What do all these acronyms mean?
The National Academies are comprised of four distinguished organizations - the National Research Council (NRC), the Institute of Medicine (IOM), the National Academy of Engineering (NAE), and the National Academy of Sciences (NAS). The National Academy of Sciences were chartered by Congress in 1863 as a private, nonprofit, non-governmental organization set up to advise the government and the nation on scientific and technological matters.
Who do the National Academies work for; where does funding come from?
Most of the studies are carried out at the request of government agencies or Congress, some are initiated internally; and a few are proposed by other external sources. About 85 percent of funding comes from the federal government through contracts and grants from agencies and 15 percent from state governments, private foundations, industrial organizations, and funds provided by the Academies member organizations. All funds, regardless of their source, are accepted by the academies with very stringent conditions to ensure that the acceptance of any funds does not influence the objectivity, scope, method of study, or membership of a study group.
How do the National Academies provide advice?
The National academies provide a unique public service by bringing together experts in all areas of science and technology to address issues of national importance. The most common form of advice is a written report that reflects the consensus of a committee appointed by the Academies to review research on a particular topic. The Academies also convenes workshops and symposia that engage large audiences in discussions, produces proceedings from conferences and workshops and white papers on policy issues of special interest.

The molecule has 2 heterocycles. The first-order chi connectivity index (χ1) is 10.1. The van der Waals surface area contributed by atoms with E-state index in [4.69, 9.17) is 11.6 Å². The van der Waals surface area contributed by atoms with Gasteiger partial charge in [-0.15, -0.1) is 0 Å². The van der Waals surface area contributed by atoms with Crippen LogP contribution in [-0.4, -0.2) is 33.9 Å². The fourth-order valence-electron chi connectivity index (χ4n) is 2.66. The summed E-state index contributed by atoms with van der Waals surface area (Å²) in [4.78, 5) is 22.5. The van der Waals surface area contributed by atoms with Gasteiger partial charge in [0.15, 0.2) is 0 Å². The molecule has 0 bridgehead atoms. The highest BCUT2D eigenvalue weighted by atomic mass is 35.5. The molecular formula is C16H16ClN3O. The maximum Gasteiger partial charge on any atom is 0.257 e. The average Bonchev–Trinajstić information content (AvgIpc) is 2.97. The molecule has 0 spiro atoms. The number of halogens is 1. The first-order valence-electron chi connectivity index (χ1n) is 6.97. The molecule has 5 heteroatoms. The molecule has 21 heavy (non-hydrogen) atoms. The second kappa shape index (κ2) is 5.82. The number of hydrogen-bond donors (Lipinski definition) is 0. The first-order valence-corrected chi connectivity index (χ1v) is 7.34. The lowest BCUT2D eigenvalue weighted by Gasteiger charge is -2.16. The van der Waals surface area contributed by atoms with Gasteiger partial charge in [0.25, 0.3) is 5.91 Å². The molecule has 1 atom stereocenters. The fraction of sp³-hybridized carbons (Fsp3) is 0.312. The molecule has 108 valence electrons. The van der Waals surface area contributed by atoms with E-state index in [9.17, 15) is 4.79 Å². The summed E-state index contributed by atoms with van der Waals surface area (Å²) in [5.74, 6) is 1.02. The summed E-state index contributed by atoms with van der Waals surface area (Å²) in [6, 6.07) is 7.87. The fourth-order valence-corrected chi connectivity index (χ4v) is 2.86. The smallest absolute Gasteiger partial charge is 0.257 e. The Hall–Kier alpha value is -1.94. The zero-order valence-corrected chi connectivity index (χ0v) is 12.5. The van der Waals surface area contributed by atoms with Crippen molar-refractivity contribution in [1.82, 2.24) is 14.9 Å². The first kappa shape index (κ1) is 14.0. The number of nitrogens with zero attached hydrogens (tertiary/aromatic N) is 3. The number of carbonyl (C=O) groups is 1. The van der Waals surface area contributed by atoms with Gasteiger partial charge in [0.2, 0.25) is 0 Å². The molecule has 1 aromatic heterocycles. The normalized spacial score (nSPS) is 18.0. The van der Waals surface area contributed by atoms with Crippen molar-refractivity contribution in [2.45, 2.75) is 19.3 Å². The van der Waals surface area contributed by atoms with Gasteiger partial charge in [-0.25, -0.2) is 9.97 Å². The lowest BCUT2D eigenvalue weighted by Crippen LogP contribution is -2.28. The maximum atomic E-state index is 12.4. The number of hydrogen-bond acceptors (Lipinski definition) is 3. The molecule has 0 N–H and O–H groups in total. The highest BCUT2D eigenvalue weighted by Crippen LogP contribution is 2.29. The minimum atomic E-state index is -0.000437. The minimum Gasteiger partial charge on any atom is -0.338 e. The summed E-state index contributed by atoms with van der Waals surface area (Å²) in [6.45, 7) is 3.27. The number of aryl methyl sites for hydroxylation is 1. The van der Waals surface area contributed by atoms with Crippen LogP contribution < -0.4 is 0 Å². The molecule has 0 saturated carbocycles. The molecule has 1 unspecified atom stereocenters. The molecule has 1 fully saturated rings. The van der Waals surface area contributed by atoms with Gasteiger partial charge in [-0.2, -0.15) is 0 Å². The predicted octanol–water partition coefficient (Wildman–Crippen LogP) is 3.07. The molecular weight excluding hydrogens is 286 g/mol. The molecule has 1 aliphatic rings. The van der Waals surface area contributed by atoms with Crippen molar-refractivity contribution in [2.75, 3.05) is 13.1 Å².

Are you a government agency?
The National Academy of Sciences was chartered by Congress in 1863 as a private, nonprofit, non-governmental organization set up to advise the government and the nation on scientific and technological matters. The four institutions that comprise the National Academies are private, non-governmental organizations, and we do not receive direct federal appropriations for our work. Many of our studies are funded by government agencies, but we also receive funding from private foundations.
Do the National Academies perform or fund research?
The Academies have no research laboratories. Study committees generally evaluate and compile research done by others rather than generating original data.
Are Academies activities covered by the Federal Advisory Committee Act (FACA)?
Some are covered by FACA. Section 15 of the FACA was written specifically to apply to committees of the National Academies that provide advice to the federal government, but the law assures our continuing independence.
Are your meetings open to the public?
All meetings are open to the public, unless otherwise stated, such as when a committee is deliberating over final conclusions and recommendations. Whenever the committee is gathering information (hearing from anyone who is not a committee member of employee, official, or agent of the Academies) meetings are open. Meetings are closed when committees are deliberating (discussing the content, findings, or recommendations of a report) or when the bias discussion is taking place. Deliberative portions of meetings are closed to allow the discussions and consensus process to proceed frankly and without public posturing.